Home > Estructura del Consejo > Who should sit at a Board: technology capabilities a board should have (II)

Who should sit at a Board: technology capabilities a board should have (II)

In a precious post (https://joaquinbarquero.wordpress.com/2013/03/28/who-should-sit-on-corporate-boards-i-industry-experts/), we refered to the industry expertise, as an asset a board should have if it is to perform well. We follow the path of this previous post in this one, as to the competencies boards should have.

“What should directors know to ask the right questions about technology?” This seems to be quite a usual question in lately published press articles and other related Governance forums or events, and so Elizabeth Valentine comments in her. (1)

She defends there is a need for directors understanding risk and opportunity in Technology Governance. According to her, many boards simply consider technology a tool, but not their business; she argues they should at least be able to ask the right questions about infrastructure risk, business continuity risk, security risk or IT competence risk, and of course IT projects risk.


Technology underpins every part of a business nowadays. And boards have a fiduciary duty for competence, even for technology and technology Governance, she asserts.


So, what is Enterprise Business Technology Governance?


According to Mrs. Valentine, it means “governing technology and information as assets, on value creation and competitive performance oversight against a technology backdrop. It includes the leadership, oversight and board mechanisms for governing information and technology at an enterprise level.” (2)


As Deloitte points out the way each firm uses technology determines or conditions the IT oversight role of each board. (3)


Firms may use technology differently, some may consider it as a commodity, but some other may need to consider it as a strategic differentiator:


  1. Some firms use it as a support mechanism for some functions or departments.
  2. In other firms, IT supports the Competitive Advantage.
  3. In some other IT provides the Competitive Advantage.
  4. Finally, in other companies, IT is the business.


Firms in bullet 1 probably assign technology to IT department or the Audit Committee. In case of bullet 3 firms, they often create a Technology committee, whereas in bullet 4 all board members need to be involved in technology. These differences also affect the number of technology-literate directors each board should engage, (just one could be enough in bullet 1, but all directors should have the technology skills in bullet 4 firms).


What areas are the most affected by technology?


Apart from tools at the board`s disposal, (communications, whistle-blower platforms, data analytics for decision-making…), the following matters need to catch the directors attention:


  1. Risk discussions: risk controls are facilitated by technology; business continuity and security risk are also affected by technology; also, IT operational or strategic risk need to be considered.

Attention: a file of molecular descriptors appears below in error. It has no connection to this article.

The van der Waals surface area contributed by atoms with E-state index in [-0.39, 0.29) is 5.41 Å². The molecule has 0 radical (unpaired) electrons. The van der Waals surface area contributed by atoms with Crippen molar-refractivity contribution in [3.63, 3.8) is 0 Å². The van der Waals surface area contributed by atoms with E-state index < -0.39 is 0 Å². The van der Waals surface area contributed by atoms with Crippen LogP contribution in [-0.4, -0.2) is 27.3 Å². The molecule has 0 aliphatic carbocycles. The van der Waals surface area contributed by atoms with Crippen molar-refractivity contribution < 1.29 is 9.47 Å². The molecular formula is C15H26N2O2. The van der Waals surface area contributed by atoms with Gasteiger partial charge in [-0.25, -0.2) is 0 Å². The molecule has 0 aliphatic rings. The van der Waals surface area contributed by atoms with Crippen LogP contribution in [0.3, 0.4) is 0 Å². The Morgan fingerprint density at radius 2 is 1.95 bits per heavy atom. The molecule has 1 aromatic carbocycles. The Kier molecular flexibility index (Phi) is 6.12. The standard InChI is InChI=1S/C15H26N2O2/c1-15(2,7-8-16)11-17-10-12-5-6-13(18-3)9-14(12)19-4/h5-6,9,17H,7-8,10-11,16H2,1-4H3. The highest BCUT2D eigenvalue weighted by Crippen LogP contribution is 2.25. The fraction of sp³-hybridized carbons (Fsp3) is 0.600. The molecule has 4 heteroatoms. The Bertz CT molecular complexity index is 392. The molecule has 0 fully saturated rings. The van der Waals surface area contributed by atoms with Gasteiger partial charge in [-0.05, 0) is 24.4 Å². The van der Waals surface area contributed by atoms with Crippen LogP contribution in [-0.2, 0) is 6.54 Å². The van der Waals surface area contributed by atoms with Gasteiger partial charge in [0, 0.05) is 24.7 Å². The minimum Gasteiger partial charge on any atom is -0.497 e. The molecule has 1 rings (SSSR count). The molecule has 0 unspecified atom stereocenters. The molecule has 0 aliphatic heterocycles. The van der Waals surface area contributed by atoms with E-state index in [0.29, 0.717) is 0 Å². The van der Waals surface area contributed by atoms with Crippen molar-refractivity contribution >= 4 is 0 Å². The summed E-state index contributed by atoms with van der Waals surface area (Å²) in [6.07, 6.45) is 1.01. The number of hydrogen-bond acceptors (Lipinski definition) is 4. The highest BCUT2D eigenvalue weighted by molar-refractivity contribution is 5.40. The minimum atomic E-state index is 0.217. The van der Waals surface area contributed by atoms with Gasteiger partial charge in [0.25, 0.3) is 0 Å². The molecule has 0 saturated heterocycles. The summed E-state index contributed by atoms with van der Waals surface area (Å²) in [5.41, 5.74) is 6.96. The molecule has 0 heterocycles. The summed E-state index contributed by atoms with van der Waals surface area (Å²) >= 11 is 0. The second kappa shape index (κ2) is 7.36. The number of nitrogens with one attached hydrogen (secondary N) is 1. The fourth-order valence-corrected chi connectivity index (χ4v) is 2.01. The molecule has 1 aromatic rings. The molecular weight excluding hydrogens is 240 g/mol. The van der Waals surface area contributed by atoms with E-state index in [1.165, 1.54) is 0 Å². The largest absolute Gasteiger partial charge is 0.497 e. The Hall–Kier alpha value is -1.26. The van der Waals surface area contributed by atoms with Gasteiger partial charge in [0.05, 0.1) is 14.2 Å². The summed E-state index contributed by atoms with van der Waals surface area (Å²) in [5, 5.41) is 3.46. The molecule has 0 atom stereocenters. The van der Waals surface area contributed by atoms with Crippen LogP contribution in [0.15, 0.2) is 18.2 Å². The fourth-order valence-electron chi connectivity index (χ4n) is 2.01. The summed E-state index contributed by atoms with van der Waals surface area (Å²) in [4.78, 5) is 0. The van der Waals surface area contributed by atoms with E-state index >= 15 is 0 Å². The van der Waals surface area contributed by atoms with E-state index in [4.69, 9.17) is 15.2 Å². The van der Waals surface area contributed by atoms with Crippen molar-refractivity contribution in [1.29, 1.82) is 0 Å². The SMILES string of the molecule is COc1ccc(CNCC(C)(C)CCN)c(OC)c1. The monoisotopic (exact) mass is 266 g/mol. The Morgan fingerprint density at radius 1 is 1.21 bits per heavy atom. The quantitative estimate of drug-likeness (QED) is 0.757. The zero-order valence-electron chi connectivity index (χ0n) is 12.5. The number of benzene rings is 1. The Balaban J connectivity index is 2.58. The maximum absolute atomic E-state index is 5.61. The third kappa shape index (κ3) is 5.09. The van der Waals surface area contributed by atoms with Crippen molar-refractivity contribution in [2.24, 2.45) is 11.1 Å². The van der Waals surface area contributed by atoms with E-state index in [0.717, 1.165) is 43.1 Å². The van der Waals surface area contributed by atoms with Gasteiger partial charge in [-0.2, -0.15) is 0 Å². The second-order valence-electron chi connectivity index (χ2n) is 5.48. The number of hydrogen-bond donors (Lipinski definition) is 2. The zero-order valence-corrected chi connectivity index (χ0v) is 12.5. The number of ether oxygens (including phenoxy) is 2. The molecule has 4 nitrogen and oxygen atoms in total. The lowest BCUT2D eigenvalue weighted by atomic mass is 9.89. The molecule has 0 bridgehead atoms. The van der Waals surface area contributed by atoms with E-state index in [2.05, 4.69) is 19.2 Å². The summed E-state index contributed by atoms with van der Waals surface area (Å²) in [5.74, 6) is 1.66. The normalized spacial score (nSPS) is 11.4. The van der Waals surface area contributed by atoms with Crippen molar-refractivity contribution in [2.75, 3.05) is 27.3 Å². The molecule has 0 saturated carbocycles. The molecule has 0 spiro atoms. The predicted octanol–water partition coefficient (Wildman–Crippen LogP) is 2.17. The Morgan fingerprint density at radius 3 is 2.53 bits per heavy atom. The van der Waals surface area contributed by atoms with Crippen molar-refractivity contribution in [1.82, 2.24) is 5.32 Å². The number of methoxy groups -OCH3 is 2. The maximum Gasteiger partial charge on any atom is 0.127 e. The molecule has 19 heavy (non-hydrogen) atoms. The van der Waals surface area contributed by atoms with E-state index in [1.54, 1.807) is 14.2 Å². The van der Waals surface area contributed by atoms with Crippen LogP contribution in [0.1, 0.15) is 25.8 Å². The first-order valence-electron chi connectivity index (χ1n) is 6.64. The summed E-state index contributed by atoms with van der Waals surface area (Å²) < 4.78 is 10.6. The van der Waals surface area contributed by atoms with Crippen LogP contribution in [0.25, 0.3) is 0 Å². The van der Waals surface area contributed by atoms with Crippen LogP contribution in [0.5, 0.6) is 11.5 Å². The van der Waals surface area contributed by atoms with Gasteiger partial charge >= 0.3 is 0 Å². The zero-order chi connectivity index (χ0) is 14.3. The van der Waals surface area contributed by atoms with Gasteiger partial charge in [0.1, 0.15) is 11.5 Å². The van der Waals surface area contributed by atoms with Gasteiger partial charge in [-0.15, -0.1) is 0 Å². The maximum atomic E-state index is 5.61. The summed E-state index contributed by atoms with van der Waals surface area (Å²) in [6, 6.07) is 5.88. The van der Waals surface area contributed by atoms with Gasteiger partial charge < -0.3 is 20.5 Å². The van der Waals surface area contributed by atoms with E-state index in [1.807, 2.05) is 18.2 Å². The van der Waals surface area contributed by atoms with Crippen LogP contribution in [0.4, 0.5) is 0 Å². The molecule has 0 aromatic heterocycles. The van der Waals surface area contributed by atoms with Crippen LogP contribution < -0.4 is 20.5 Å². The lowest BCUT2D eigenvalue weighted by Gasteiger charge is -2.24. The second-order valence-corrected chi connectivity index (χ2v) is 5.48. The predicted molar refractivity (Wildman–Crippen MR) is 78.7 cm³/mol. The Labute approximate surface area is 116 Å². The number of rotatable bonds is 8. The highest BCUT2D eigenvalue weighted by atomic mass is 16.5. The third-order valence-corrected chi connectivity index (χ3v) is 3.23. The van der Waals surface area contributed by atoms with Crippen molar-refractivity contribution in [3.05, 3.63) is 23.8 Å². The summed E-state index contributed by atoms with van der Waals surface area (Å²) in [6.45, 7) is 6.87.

2. The firm`s strategic debate: as an integral part of the business, directors need to understand how IT helps value creation processes, so as to promote every necessary input for the sustainability and wealth creation of the firm.
  3. Large IT projects: large investments, a product development dependency on IT, or some other similar situations recommend that an effective oversight is imposed on large IT projects.
  4. A relationship with an IT manager, similar to the one usually kept by boards with CFO for financial matters should also be maintained by the board; this would help directors exercise their oversight role, and also help them learn and acquire the necessary skills.


Given its growing importance and press and research coverage, we will more deeply analyse cyber-security risks in an incoming post.


(1)    Enterprise Business Technology Governance, http://www.enterprisegovernance.com.au/, in her article “Boards and technology: Is scrutiny of director`s technology competence getting closer?”.

(2)    Do Boards know enough about technology to ask the right questions?, also in Valentines blog.

(3)    Deloitte, “The Tech-intelligent Board: Priorities for tech-savvy Directors as they oversee IT Risk and Strategy”, 2011.

  1. joaquinbarquero
    June 8, 2014 at 1:00 pm

    In “The Role of the Board in Technology”(1), Jack Milligan, editor at the Bank Director Magazine, states the need that directors understand technology`s impact on a company`s performance and profitability.

    Although he focuses in the banking industry, what he says applies to other (if not most) industries. The industries change fast, and in many occassions change is driven by technology. Consequently, any strategy discussion needs to involve technology:

    – First, investment allocated to technology increases with time, regulation, economies of scale, the increase of cyber security risks, etc.
    – Second, impact of technology in the customer experience, thus in the company`s business needs to be clearly understood and, if possible, anticipated,
    – Intersection of strategy and technology will become more and more important; barriers and business definitions are going to nbe altered; just take the example of the banking sector, and the increase of new entrants in parts of its previously considered core business, (such as payment methods, etc).

    (1) http://www.bankdirector.com/board-issues/technology/the-role-of-the-board-in-technology/


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